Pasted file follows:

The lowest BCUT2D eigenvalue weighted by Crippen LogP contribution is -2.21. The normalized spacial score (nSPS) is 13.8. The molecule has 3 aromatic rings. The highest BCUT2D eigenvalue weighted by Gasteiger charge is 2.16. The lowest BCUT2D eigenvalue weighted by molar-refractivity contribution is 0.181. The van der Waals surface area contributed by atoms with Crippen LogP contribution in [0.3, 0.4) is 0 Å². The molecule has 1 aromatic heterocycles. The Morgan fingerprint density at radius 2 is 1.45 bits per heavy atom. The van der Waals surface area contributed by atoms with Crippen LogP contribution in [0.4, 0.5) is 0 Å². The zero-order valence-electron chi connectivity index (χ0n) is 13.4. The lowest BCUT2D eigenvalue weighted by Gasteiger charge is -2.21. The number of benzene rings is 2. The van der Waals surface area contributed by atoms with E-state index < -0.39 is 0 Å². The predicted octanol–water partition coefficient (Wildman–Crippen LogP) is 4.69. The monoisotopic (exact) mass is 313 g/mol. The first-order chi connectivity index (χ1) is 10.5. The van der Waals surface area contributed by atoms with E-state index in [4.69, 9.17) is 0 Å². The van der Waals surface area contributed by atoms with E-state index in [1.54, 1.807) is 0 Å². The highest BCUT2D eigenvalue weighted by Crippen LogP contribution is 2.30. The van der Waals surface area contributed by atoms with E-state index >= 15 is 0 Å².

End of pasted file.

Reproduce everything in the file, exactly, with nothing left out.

The lowest BCUT2D eigenvalue weighted by Crippen LogP contribution is -2.21. The normalized spacial score (nSPS) is 13.8. The molecule has 3 aromatic rings. The highest BCUT2D eigenvalue weighted by Gasteiger charge is 2.16. The lowest BCUT2D eigenvalue weighted by molar-refractivity contribution is 0.181. The van der Waals surface area contributed by atoms with Crippen LogP contribution in [0.3, 0.4) is 0 Å². The molecule has 1 aromatic heterocycles. The Morgan fingerprint density at radius 2 is 1.45 bits per heavy atom. The van der Waals surface area contributed by atoms with Crippen LogP contribution in [0.4, 0.5) is 0 Å². The zero-order valence-electron chi connectivity index (χ0n) is 13.4. The lowest BCUT2D eigenvalue weighted by Gasteiger charge is -2.21. The number of benzene rings is 2. The van der Waals surface area contributed by atoms with E-state index < -0.39 is 0 Å². The predicted octanol–water partition coefficient (Wildman–Crippen LogP) is 4.69. The monoisotopic (exact) mass is 313 g/mol. The first-order chi connectivity index (χ1) is 10.5. The van der Waals surface area contributed by atoms with E-state index in [4.69, 9.17) is 0 Å². The van der Waals surface area contributed by atoms with E-state index in [1.54, 1.807) is 0 Å². The highest BCUT2D eigenvalue weighted by Crippen LogP contribution is 2.30. The van der Waals surface area contributed by atoms with E-state index >= 15 is 0 Å².